NDP government contemplates pipeline safety action by James Wood, July 28, 2015, Calgary Herald
The NDP government says it wants hard answers on a recent major pipeline spill but Energy Minister Marg McCuaig-Boyd says there’s no plan for a broader review of the safety of Alberta’s massive pipeline network.
In opposition, the New Democrats repeatedly raised concerns about the state of the approximately 400,000 kilometres of pipeline in Alberta and the adequacy of the provincial government’s regulatory system.
But in an interview Tuesday, McCuaig-Boyd expressed confidence in the current rules and enforcement system and said she doesn’t see the need for a sweeping review.
“Not at this point,” she said.
Last week, McCuaig-Boyd toured the site south of Fort McMurray where a Nexen pipeline spewed five million litres of bitumen emulsion and called the spill “unacceptable.” [Is it acceptable for Encana to frac a community’s drinking water supply? is it acceptable to let a community to live with contaminated drinking water for 11 years? Is it acceptable to for the AER to owe “no duty of care” to Albertans harmed by their negligence and cover up of Encana breaking the law? Is it acceptable for the AER to violate a citizen’s Charter rights trying to intimidate that citizen into typical obedient rural Albertan silence?]
The government says it expects a thorough account from the Alberta Energy Regulator about what went wrong on the double-layered steel pipeline, which was only installed in 2014. That could inform some bigger changes to pipeline oversight, the minister acknowledged.
“When we get the report back, if there’s something we can change or do to make it better, absolutely we’re going to look at it,” said McCuaig-Boyd, who was in Calgary for meetings.
A series of significant pipeline leaks in 2012 led opposition parties and other organizations to push the then-Progressive Conservative government to commission a review of pipeline safety.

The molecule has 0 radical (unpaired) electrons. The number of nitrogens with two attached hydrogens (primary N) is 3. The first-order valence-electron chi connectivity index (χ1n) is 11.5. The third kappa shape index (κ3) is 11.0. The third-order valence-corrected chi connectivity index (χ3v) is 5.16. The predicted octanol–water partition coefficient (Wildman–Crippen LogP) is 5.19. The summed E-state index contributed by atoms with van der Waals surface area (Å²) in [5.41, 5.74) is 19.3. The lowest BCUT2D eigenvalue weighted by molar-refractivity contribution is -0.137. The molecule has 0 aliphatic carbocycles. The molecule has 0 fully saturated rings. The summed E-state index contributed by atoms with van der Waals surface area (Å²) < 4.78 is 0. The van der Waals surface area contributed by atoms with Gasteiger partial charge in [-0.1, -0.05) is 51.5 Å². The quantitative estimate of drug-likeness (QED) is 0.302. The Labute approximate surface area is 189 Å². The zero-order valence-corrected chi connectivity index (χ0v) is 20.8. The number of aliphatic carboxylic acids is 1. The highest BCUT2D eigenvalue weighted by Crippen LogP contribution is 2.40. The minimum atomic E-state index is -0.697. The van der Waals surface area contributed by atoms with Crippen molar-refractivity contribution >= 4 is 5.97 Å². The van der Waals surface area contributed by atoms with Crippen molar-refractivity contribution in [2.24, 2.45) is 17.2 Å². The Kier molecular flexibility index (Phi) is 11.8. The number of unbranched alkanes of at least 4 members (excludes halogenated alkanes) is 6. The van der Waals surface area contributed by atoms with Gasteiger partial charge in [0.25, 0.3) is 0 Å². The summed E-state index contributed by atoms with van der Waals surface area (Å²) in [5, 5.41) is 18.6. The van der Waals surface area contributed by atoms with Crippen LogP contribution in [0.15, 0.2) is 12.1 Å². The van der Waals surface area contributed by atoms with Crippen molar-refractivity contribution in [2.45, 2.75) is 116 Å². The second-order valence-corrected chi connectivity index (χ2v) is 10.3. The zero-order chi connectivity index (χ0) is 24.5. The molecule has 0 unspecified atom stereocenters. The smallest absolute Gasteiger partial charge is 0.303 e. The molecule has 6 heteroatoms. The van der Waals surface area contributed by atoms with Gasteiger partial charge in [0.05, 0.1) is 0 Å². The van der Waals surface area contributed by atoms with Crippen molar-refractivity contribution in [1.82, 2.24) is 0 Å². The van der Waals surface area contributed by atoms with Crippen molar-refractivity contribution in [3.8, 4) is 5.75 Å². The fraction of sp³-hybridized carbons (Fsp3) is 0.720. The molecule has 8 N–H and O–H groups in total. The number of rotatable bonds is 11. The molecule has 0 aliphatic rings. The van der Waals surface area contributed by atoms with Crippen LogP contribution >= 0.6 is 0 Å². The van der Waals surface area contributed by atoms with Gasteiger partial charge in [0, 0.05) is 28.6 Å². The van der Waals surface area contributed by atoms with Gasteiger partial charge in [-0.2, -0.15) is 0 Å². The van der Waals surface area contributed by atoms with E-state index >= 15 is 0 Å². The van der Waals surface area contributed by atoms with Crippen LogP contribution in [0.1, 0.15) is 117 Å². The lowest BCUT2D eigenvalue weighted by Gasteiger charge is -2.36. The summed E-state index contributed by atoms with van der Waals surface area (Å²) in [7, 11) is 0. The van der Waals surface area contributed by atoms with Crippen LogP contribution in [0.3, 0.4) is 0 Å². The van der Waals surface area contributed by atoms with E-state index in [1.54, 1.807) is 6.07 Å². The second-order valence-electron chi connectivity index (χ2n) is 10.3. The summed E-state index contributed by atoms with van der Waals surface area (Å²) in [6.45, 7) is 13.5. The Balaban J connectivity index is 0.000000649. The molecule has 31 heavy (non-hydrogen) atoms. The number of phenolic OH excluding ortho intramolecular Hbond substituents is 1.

But when the report was released in 2013 it was roundly panned for simply comparing Alberta’s regulatory regime to other jurisdictions’ and not addressing the physical condition of the provincial pipeline network or whether rules were actually being enforced properly.
At the time, NDP MLA Rachel Notley — now premier after the May 5 provincial election — said the report failed to ask the right questions.
The NDP then called on Auditor General Merwan Saher to look into the pipeline issue. Saher reported this March that a number of improvements should be made but the AER was “adequately performing its function of overseeing pipeline safety.”
Notley said then that she was not convinced the system was working properly and that it was overly reliant on the pipeline operators.
McCuaig-Boyd said those issues will be examined as the government reviews the function of the Alberta Energy Regulator, as Notley has promised to do.
“I’ve talked to the AER already, both the head regulator and the board and they’re prepared for a review, in fact they’re welcoming a review, because they want to be better,” she said.
“If we can identify things that can be tweaked or whatever, we’re absolutely going to do that.”
The Nexen pipeline that leaked is a feeder line connecting a well pad and a central processing facility.
But concerns over the safety of transmission pipelines aimed at transporting Alberta oilsands crude have helped stall a number of significant pipeline projects.
Liberal Leader David Swann said the NDP government should launch a major review of both pipeline integrity and the effectiveness of the regulatory system in Alberta because those concerns need to be dealt with head on.
“It’s clear we can do better and we must do better, especially with respect to older pipelines,” he said.
“I must say I’m a bit disappointed they’re not looking at the broader questions when this is probably the most important threat to our oil industry — our reputation on the environment.
A spokesman for the Canadian Energy Pipeline Association, the industry body representing transmission pipeline companies, called the Nexen spill a “disappointment.”
Jim Donihee, chief operating officer for CEPA, said the pipeline industry wants to work with the government and AER on potential improvements but noted there is already significant oversight in place.
“We are an industry that is highly-[DE]regulated, probably one of the most [DE]regulated [AND ENABLED] across the land,” he said in an interview Tuesday. [Emphasis added]